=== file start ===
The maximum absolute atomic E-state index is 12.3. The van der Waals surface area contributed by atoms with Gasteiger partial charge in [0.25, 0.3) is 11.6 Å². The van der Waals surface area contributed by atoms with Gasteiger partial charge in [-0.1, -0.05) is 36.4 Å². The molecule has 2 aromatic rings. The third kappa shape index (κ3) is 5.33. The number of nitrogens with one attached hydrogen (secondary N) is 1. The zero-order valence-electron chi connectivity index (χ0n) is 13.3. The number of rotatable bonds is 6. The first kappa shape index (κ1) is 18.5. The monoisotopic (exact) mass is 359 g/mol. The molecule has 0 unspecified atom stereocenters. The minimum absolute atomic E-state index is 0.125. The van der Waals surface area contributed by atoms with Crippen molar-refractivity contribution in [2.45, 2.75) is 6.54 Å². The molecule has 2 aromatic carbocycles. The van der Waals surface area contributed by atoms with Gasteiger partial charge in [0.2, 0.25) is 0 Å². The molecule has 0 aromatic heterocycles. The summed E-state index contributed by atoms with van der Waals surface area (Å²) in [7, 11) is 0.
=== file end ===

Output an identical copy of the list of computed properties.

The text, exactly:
The maximum absolute atomic E-state index is 12.3. The van der Waals surface area contributed by atoms with Gasteiger partial charge in [0.25, 0.3) is 11.6 Å². The van der Waals surface area contributed by atoms with Gasteiger partial charge in [-0.1, -0.05) is 36.4 Å². The molecule has 2 aromatic rings. The third kappa shape index (κ3) is 5.33. The number of nitrogens with one attached hydrogen (secondary N) is 1. The zero-order valence-electron chi connectivity index (χ0n) is 13.3. The number of rotatable bonds is 6. The first kappa shape index (κ1) is 18.5. The monoisotopic (exact) mass is 359 g/mol. The molecule has 0 unspecified atom stereocenters. The minimum absolute atomic E-state index is 0.125. The van der Waals surface area contributed by atoms with Crippen molar-refractivity contribution in [2.45, 2.75) is 6.54 Å². The molecule has 2 aromatic carbocycles. The van der Waals surface area contributed by atoms with Gasteiger partial charge in [0.2, 0.25) is 0 Å². The molecule has 0 aromatic heterocycles. The summed E-state index contributed by atoms with van der Waals surface area (Å²) in [7, 11) is 0.